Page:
‘India First’ policy shuts doors on Chinese bidders for Rs 3,000 cr GAIL projects
The central government’s policy to accord preference to Indian companies in official procurement has virtually shut the doors on Chinese bidders for pipeline projects worth Rs 3,000 crore being built by the state-run GAIL India Ltd. The move comes as a major impetus for domestic steel firms which have suffered at the cost of cheaper Chinese imports. The government's policy shift now offers them a level playing field and an opportunity to win huge orders.
A spokesperson for GAIL India said the guidelines for domestic preference are being imposed on all tenders that have not been opened so far. All future tenders will impose this condition, the Economic Times reported today.
All tenders from central and state governments as well as state firms, where the project is worth more than Rs 50 crore, will give preference to domestic firms unless the quality or quantity is not locally available, or if there is a 15 per cent value addition in India, Steel minister Chaudhary Birender Singh said. “This is a new and novel idea to see how we can increase consumption (of domestic steel). These guidelines will be incorporated in any tender in the future,” ET quoted the minister as saying.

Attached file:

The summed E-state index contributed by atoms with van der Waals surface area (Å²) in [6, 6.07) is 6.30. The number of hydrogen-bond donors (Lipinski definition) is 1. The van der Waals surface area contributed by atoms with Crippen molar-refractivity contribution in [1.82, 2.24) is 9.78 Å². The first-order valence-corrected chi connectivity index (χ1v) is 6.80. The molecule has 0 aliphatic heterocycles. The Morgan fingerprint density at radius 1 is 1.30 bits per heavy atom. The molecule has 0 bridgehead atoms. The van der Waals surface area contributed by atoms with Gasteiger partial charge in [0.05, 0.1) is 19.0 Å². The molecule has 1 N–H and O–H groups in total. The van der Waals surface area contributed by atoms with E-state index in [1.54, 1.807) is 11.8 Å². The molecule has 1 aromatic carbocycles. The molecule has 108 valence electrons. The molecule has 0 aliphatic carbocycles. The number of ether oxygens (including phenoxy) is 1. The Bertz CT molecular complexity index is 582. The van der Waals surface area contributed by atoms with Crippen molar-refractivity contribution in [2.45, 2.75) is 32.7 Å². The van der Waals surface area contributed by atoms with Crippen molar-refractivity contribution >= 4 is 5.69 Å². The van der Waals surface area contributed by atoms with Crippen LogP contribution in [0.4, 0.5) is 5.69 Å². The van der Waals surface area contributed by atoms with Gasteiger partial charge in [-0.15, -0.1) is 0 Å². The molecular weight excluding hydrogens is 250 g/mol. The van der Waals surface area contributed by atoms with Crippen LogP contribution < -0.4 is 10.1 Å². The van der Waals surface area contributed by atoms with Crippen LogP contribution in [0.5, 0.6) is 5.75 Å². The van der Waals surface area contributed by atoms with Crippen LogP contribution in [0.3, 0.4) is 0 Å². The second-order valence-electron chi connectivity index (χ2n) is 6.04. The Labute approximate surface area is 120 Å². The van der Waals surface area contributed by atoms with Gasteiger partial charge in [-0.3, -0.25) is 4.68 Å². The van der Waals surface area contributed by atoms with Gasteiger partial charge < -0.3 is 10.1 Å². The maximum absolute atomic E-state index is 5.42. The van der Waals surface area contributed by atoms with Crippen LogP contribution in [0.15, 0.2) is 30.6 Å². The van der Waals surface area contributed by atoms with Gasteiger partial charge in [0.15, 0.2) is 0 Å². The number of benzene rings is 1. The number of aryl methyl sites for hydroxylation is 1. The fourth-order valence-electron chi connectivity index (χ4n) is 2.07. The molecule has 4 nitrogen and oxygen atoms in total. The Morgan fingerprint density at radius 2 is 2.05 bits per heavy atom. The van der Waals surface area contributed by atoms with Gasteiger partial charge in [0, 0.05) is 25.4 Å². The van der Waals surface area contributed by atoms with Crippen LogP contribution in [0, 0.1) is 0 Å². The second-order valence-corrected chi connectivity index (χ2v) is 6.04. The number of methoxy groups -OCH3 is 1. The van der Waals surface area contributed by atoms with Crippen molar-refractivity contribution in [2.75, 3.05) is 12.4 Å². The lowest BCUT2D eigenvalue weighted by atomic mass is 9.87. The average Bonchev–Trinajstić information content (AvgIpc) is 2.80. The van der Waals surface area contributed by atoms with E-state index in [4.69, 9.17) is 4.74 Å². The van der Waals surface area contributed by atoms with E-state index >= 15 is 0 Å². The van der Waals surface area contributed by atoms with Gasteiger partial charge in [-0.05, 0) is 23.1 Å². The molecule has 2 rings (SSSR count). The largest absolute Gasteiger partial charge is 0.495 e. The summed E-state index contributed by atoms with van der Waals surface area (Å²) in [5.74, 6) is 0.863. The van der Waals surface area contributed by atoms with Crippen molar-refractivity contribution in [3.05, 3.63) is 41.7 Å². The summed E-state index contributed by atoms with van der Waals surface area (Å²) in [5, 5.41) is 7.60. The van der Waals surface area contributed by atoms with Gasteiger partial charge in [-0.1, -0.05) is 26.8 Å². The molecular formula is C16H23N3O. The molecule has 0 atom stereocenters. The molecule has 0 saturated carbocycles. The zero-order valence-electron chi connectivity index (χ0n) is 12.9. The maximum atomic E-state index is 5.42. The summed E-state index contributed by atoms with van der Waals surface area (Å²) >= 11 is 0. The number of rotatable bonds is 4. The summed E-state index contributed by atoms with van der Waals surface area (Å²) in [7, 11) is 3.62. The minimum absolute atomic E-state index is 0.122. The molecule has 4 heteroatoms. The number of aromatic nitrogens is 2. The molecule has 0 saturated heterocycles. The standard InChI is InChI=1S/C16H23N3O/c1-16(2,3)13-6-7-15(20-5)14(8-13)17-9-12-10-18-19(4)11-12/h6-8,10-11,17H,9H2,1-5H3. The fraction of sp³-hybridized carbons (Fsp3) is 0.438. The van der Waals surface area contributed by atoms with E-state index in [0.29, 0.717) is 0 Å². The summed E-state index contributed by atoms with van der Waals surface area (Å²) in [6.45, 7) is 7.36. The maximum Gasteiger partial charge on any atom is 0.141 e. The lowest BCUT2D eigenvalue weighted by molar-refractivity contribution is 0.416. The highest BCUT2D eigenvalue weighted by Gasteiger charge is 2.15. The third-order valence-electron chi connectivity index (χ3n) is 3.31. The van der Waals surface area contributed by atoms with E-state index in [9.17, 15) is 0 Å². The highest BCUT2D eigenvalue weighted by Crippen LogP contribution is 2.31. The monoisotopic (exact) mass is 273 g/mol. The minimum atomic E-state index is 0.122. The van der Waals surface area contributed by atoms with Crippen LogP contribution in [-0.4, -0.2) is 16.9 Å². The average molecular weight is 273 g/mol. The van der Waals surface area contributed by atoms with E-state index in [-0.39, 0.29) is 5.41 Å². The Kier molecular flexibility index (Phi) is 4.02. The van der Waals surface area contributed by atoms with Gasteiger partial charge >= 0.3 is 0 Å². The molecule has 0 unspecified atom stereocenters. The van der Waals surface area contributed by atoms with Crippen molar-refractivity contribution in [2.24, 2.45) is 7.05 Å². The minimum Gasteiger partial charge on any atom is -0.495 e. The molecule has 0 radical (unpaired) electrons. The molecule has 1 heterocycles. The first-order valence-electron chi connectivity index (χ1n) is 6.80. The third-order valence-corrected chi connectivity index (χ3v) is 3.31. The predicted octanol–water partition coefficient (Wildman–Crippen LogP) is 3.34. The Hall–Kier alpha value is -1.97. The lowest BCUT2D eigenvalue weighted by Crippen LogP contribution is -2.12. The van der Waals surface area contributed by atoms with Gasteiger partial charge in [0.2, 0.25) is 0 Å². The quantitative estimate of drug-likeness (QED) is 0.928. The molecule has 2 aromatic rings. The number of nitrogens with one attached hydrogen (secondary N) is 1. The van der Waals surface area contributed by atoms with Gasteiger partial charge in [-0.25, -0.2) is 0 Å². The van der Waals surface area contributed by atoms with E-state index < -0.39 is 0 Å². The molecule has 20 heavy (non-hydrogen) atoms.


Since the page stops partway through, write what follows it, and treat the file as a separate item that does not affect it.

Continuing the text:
The current order relates to a requirement of steel pipes worth Rs 3,000 crore, of which orders worth Rs 1,000 crore in the first phase.
The move puts Chinese companies who have for long viewed India as a dumping ground for cheap and inferior goods in a spot. China is understood to have surplus capacity in steel which it wants to dump in India. No wonder then that a similar policy adopted by the Indian government in the power sector has drawn some sharp criticism from the Chinese state-run media.
Minister for power, coal, renewable energy and mines, Piyush Goyal, has said that India will not open future projects for bidding to companies from countries that do not allow Indian firms to bid. A recent article in Global Times said debarring of Chinese firms in the power sector was new evidence of India’s “overly suspicious approach towards China”. It said the move could backfire because India’s power sector was marred by shortages.
However, India is not the only one complaining about Chinese imports. Even companies in the European Union have complained about a flood of Chinese imports, which they say are being dumped in their markets at the cost of local manufacturing and jobs.
In May this year, the Union Cabinet approved the procurement policy which makes it mandatory to give preference to domestically manufactured iron and steel products (DMI&SP) in government procurement. The policy is applicable to all government tenders where price bid is yet to be opened.
"The DMI&SP policy provides a minimum value addition of 15 per cent in notified steel products which are covered under preferential procurement. In order to provide flexibility, the Ministry of Steel may review specified steel products and the minimum value addition criterion," the Steel ministry had said in a statement.